The Georgetown Project area has been subject to exploration by a wide range of companies since the 1960’s. However, surprisingly little systematic drilling has been completed as historical exploration was commonly cursory and hindered by shallow (centimetres to metres) to moderate (several tens of metres) cover. Plutonic is employing modern exploration techniques to peer through the cover in this highly prospective but under-explored region.

Recent advances in the understanding of Intrusion-Related Gold Systems (IRGS) and a comprehensive review of historical exploration and data from the Georgetown Project area leads Plutonic to conclude that significant potential exists for large, bulk-tonnage, low-moderate grade gold or gold-silver systems. Plutonic is committed to testing these areas with Induced Polarisation geophysics and drilling.

Three primary exploration targets (Figure 5) are defined by areas of anomalously low magnetics (indicative of either reversely polarised ‘highs’ or magnetite destruction due to alteration) located at the intersection of several major, crustal-scale structures.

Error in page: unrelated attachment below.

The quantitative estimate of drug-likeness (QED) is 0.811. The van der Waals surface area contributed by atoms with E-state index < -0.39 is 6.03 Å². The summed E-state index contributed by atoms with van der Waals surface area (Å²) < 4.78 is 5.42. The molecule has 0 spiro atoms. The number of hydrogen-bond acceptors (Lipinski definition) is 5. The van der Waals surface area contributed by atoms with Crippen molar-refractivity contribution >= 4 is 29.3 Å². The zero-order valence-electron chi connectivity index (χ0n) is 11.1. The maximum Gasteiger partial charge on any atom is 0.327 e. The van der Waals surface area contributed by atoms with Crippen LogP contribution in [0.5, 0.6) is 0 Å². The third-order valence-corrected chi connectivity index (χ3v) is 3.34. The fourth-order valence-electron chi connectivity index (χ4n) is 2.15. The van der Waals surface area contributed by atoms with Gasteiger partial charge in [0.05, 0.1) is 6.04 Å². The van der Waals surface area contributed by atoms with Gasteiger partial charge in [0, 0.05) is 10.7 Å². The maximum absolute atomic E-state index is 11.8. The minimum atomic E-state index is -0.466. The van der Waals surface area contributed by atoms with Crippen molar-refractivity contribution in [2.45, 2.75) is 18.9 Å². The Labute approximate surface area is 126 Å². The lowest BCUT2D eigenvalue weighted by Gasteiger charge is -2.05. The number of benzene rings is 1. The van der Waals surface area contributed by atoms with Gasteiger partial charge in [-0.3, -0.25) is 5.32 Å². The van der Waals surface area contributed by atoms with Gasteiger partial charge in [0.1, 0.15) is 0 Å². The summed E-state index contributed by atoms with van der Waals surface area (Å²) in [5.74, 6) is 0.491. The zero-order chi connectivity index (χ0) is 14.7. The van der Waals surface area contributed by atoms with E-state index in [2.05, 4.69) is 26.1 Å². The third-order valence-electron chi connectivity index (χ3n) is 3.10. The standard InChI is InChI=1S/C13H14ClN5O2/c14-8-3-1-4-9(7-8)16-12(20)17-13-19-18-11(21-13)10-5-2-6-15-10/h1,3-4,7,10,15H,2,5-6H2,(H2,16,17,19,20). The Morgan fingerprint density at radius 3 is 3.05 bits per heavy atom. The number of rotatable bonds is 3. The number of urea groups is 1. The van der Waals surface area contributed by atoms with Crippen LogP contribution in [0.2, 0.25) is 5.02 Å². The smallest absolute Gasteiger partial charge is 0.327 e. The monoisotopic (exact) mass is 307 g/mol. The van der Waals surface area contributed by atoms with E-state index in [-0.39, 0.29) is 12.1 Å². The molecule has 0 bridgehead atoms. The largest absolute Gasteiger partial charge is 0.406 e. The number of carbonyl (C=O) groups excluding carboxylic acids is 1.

Falling in Reverse

  • Defined by major geophysical magnetic low anomalies (Figure 6, Figure 9):
    • Reversely magnetised intrusives emplaced during the polar reversal of the Permo-carboniferous, or
    • Magnetic destruction/alteration zones located along a significant intrusive NW-trending corridor, coincident with a continental scale gravity ridge.
  • Occurs at the confluence of two major crustal scale gravity ridges and a major WNW-trending igneous (magmatic-hydrothermal) belt.
  • 3D magnetic inversion modelling unveils “fingers” emanating from a deep seated intrusive-hydrothermal complex
  • Marked by outcropping intensely altered rhyolitic breccias (common for IRGS systems) and other high level felsic intrusives (ignimbrites, potential tuffs as per Mount Leyshon)